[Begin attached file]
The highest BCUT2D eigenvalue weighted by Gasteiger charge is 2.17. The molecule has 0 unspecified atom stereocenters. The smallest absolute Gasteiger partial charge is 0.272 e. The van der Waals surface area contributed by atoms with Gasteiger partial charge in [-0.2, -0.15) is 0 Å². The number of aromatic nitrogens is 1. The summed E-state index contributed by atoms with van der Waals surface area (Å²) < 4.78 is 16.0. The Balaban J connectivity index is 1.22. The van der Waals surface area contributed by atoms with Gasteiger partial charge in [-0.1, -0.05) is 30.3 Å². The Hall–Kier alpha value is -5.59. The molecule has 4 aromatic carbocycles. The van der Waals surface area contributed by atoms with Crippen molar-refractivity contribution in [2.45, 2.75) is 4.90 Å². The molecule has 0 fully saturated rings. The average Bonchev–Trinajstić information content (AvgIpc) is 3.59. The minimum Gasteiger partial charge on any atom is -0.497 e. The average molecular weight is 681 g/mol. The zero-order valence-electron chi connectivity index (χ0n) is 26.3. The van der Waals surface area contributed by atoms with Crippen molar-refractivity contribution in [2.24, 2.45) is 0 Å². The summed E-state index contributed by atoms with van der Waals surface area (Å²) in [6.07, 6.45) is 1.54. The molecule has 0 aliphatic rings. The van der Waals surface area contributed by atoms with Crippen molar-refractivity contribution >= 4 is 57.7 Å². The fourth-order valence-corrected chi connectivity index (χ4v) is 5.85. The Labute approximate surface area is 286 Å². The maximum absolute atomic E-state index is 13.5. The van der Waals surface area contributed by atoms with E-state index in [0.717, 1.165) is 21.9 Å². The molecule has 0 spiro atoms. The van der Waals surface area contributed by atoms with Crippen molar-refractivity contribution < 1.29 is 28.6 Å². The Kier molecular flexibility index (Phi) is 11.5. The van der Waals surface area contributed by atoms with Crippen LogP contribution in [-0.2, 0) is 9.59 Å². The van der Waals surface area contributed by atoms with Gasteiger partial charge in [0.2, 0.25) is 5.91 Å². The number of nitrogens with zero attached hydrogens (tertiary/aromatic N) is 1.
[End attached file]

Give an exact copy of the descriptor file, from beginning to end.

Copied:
The highest BCUT2D eigenvalue weighted by Gasteiger charge is 2.17. The molecule has 0 unspecified atom stereocenters. The smallest absolute Gasteiger partial charge is 0.272 e. The van der Waals surface area contributed by atoms with Gasteiger partial charge in [-0.2, -0.15) is 0 Å². The number of aromatic nitrogens is 1. The summed E-state index contributed by atoms with van der Waals surface area (Å²) < 4.78 is 16.0. The Balaban J connectivity index is 1.22. The van der Waals surface area contributed by atoms with Gasteiger partial charge in [-0.1, -0.05) is 30.3 Å². The Hall–Kier alpha value is -5.59. The molecule has 4 aromatic carbocycles. The van der Waals surface area contributed by atoms with Crippen molar-refractivity contribution in [2.45, 2.75) is 4.90 Å². The molecule has 0 fully saturated rings. The average Bonchev–Trinajstić information content (AvgIpc) is 3.59. The minimum Gasteiger partial charge on any atom is -0.497 e. The average molecular weight is 681 g/mol. The zero-order valence-electron chi connectivity index (χ0n) is 26.3. The van der Waals surface area contributed by atoms with Crippen molar-refractivity contribution in [2.24, 2.45) is 0 Å². The summed E-state index contributed by atoms with van der Waals surface area (Å²) in [6.07, 6.45) is 1.54. The molecule has 0 aliphatic rings. The van der Waals surface area contributed by atoms with Crippen molar-refractivity contribution >= 4 is 57.7 Å². The fourth-order valence-corrected chi connectivity index (χ4v) is 5.85. The Labute approximate surface area is 286 Å². The maximum absolute atomic E-state index is 13.5. The van der Waals surface area contributed by atoms with E-state index in [0.717, 1.165) is 21.9 Å². The molecule has 0 spiro atoms. The van der Waals surface area contributed by atoms with Crippen molar-refractivity contribution < 1.29 is 28.6 Å². The Kier molecular flexibility index (Phi) is 11.5. The van der Waals surface area contributed by atoms with Crippen LogP contribution in [-0.2, 0) is 9.59 Å². The van der Waals surface area contributed by atoms with Gasteiger partial charge in [0.2, 0.25) is 5.91 Å². The number of nitrogens with zero attached hydrogens (tertiary/aromatic N) is 1.